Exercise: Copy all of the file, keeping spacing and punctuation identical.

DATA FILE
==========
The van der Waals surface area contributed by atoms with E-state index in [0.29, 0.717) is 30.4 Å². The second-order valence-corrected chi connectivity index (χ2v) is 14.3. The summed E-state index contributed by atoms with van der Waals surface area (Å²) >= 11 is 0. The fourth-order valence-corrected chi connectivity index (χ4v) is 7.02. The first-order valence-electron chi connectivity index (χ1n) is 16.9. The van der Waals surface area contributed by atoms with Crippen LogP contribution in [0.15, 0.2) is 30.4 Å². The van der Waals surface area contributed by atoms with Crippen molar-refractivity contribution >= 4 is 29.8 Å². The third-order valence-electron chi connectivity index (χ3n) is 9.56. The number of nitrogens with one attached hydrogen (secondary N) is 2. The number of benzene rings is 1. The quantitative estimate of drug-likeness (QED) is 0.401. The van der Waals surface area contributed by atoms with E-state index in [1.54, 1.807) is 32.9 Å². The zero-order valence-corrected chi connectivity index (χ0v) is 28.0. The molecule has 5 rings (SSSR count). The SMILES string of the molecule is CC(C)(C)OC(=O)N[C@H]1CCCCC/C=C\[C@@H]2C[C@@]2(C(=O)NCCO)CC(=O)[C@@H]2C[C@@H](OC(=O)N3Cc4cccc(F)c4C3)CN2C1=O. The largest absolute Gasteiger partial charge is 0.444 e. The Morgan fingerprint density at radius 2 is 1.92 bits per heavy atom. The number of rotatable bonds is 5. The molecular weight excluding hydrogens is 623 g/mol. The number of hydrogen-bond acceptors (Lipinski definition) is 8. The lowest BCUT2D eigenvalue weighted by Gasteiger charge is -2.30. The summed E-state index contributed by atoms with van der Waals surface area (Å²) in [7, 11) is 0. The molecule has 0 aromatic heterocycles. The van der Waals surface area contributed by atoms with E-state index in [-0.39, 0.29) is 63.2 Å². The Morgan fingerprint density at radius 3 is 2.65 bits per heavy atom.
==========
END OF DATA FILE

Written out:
The van der Waals surface area contributed by atoms with E-state index in [0.29, 0.717) is 30.4 Å². The second-order valence-corrected chi connectivity index (χ2v) is 14.3. The summed E-state index contributed by atoms with van der Waals surface area (Å²) >= 11 is 0. The fourth-order valence-corrected chi connectivity index (χ4v) is 7.02. The first-order valence-electron chi connectivity index (χ1n) is 16.9. The van der Waals surface area contributed by atoms with Crippen LogP contribution in [0.15, 0.2) is 30.4 Å². The van der Waals surface area contributed by atoms with Crippen molar-refractivity contribution >= 4 is 29.8 Å². The third-order valence-electron chi connectivity index (χ3n) is 9.56. The number of nitrogens with one attached hydrogen (secondary N) is 2. The number of benzene rings is 1. The quantitative estimate of drug-likeness (QED) is 0.401. The van der Waals surface area contributed by atoms with E-state index in [1.54, 1.807) is 32.9 Å². The zero-order valence-corrected chi connectivity index (χ0v) is 28.0. The molecule has 5 rings (SSSR count). The SMILES string of the molecule is CC(C)(C)OC(=O)N[C@H]1CCCCC/C=C\[C@@H]2C[C@@]2(C(=O)NCCO)CC(=O)[C@@H]2C[C@@H](OC(=O)N3Cc4cccc(F)c4C3)CN2C1=O. The largest absolute Gasteiger partial charge is 0.444 e. The Morgan fingerprint density at radius 2 is 1.92 bits per heavy atom. The number of rotatable bonds is 5. The molecular weight excluding hydrogens is 623 g/mol. The number of hydrogen-bond acceptors (Lipinski definition) is 8. The lowest BCUT2D eigenvalue weighted by Gasteiger charge is -2.30. The summed E-state index contributed by atoms with van der Waals surface area (Å²) in [7, 11) is 0. The molecule has 0 aromatic heterocycles. The van der Waals surface area contributed by atoms with E-state index in [-0.39, 0.29) is 63.2 Å². The Morgan fingerprint density at radius 3 is 2.65 bits per heavy atom.